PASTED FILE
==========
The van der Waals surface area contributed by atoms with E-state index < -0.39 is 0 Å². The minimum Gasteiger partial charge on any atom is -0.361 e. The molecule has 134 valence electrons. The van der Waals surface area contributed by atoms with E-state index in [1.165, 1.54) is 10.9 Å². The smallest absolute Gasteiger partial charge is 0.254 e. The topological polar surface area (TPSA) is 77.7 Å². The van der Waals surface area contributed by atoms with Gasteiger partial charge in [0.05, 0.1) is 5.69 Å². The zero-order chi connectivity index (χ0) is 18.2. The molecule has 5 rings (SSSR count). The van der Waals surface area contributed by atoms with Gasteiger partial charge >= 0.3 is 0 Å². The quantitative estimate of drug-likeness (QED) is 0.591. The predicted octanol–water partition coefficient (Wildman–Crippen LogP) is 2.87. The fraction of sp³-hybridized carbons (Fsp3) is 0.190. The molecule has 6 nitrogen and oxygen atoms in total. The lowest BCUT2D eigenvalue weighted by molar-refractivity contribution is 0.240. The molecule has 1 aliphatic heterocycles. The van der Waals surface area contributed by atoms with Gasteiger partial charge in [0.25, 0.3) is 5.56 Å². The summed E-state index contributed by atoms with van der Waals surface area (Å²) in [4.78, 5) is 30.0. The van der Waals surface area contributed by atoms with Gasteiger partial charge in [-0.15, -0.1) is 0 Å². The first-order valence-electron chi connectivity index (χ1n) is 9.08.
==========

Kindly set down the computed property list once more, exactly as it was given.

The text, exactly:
The van der Waals surface area contributed by atoms with E-state index < -0.39 is 0 Å². The minimum Gasteiger partial charge on any atom is -0.361 e. The molecule has 134 valence electrons. The van der Waals surface area contributed by atoms with E-state index in [1.165, 1.54) is 10.9 Å². The smallest absolute Gasteiger partial charge is 0.254 e. The topological polar surface area (TPSA) is 77.7 Å². The van der Waals surface area contributed by atoms with Gasteiger partial charge in [0.05, 0.1) is 5.69 Å². The zero-order chi connectivity index (χ0) is 18.2. The molecule has 5 rings (SSSR count). The van der Waals surface area contributed by atoms with Gasteiger partial charge >= 0.3 is 0 Å². The quantitative estimate of drug-likeness (QED) is 0.591. The predicted octanol–water partition coefficient (Wildman–Crippen LogP) is 2.87. The fraction of sp³-hybridized carbons (Fsp3) is 0.190. The molecule has 6 nitrogen and oxygen atoms in total. The lowest BCUT2D eigenvalue weighted by molar-refractivity contribution is 0.240. The molecule has 1 aliphatic heterocycles. The van der Waals surface area contributed by atoms with Gasteiger partial charge in [0.25, 0.3) is 5.56 Å². The summed E-state index contributed by atoms with van der Waals surface area (Å²) in [4.78, 5) is 30.0. The van der Waals surface area contributed by atoms with Gasteiger partial charge in [-0.15, -0.1) is 0 Å². The first-order valence-electron chi connectivity index (χ1n) is 9.08.